June 5, 2012

Casabianca | The Boy Who Stood

This hero's last stand did little damage to his enemies, but he is definitely still worthy of our respect.  

The year was 1798, Napoleon Bonaparte was doing his thing for the French.  Despite his success, he could not keep a safe distance from the British Royal Navy.  He was concerned so much with Admiral Nelson, of the Royal Navy, learning of his location that he swore everyone around him to complete secrecy.

That July, Napoleon and his fleet set anchor in Aboukir Bay at the mouth of the Nile in Egypt.  He had been planning to invade Egypt and shut down the British/Indian trade.   What he didn't know was that Admiral Nelson was in hot pursuit and dying for the chance to have a crack at Napoleon’s fleet.  On August 1, Admiral Nelson found the fleet anchored and ill prepared for battle.  In a daring move, Nelson positioned the Royal Navy's ships on both sides of the French fleet.  They effectively cut the French fleet off from the shore and prevented them from fleeing out to sea.  Once in place the British opened fire.   A bloody battle ensued.  One ship, the L'Orient caught fire.  As the flames raged on, the sailors abandoned their ship quickly.  The other surrounding French ships tried to distance themselves from the burning L'Orient.  It was only a matter of time before the flames reach the ship's magazine...which meant bang!

Despite all the chaos of the battle, one lone figure was spotted on the deck of the L'Orient.  It was a twelve year old boy named Giocante Casabianca.   He was the son of Lois de Casabianca, Captain of the L'Orient.  It is said that the boy had been given his post on the deck of the ship and was not going to leave his duty until told otherwise by his Commanding Officer (his father).  We can assume that his father was dead or injured.  But the boy did not panic.  He stood calm, strong and fearless on the deck of a ticking time bomb.  When the flames finally reached the magazine, it exploded with such tremendous force it could be heard from miles away.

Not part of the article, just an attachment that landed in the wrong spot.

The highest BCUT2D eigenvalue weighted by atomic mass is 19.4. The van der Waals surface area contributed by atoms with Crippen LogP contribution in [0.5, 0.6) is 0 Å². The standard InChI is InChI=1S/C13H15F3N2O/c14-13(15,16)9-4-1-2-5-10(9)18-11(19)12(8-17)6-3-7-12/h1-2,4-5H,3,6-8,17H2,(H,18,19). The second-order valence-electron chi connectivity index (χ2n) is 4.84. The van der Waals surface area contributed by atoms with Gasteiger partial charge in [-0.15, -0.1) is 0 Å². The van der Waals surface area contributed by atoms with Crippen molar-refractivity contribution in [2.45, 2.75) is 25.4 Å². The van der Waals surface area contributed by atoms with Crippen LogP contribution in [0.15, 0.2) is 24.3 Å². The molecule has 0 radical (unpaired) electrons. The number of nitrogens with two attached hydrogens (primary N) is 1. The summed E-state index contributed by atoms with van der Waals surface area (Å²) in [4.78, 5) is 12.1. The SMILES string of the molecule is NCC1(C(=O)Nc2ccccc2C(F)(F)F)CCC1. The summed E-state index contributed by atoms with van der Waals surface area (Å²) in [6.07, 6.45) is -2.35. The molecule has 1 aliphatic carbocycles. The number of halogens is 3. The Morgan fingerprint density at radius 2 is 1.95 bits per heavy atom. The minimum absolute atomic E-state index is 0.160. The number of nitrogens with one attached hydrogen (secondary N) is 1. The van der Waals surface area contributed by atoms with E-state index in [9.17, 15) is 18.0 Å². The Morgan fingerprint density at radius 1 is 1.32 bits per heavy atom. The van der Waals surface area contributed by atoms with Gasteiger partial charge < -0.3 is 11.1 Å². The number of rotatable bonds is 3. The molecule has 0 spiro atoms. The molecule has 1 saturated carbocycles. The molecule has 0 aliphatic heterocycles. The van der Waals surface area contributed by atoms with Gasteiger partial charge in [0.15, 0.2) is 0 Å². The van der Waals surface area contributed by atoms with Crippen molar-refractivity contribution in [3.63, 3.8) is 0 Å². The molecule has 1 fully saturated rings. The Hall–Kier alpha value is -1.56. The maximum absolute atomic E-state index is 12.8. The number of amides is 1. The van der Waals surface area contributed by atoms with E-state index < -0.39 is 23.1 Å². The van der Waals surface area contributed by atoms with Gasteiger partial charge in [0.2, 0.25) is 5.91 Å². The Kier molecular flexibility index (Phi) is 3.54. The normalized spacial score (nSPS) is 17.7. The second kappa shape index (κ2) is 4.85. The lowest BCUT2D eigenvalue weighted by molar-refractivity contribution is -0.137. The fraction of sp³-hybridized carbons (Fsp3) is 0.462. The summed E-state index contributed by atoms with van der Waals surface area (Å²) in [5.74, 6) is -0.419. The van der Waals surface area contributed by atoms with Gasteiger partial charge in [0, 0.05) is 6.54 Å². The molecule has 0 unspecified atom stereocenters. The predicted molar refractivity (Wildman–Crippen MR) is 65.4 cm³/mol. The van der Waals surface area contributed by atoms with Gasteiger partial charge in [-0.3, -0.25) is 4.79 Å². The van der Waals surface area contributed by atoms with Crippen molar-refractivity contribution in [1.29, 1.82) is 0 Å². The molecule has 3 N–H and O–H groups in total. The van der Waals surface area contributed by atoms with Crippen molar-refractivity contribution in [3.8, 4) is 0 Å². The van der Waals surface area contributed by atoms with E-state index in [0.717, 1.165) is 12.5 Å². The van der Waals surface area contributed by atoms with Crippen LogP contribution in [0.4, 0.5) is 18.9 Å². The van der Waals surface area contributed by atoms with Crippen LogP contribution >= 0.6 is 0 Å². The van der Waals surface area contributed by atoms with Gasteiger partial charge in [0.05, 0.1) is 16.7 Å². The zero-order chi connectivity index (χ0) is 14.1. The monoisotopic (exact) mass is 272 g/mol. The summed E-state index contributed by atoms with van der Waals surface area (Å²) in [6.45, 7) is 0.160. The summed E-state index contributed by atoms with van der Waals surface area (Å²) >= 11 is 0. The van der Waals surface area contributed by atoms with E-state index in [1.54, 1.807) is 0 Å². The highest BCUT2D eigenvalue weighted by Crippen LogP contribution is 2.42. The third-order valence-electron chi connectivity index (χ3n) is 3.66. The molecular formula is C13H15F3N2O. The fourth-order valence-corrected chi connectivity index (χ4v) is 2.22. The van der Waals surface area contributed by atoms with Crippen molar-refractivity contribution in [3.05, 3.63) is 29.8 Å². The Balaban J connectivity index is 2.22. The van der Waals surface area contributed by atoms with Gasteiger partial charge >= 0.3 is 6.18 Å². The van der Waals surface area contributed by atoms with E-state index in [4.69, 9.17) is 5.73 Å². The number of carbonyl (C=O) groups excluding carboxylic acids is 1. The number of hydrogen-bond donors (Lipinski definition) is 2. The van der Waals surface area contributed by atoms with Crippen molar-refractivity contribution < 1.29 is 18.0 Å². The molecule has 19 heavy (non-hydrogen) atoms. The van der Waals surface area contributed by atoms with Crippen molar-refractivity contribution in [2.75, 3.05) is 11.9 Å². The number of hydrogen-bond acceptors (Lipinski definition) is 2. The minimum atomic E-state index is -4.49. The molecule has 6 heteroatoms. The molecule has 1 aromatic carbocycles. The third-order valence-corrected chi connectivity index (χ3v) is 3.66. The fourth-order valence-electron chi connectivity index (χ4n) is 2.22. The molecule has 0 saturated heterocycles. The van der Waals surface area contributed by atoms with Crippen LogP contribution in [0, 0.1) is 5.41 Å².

The story of this young man was told and retold until finally it past into legend.  It was the brave, last stand of this 12 year old boy that inspired the words of Felician Dorothia Hemans' poem ,
The boy stood on the burning deck​​
Whence all but he had fled;​​
The flame that lit the battle's wreck​​
Shone round him o'er the dead.​

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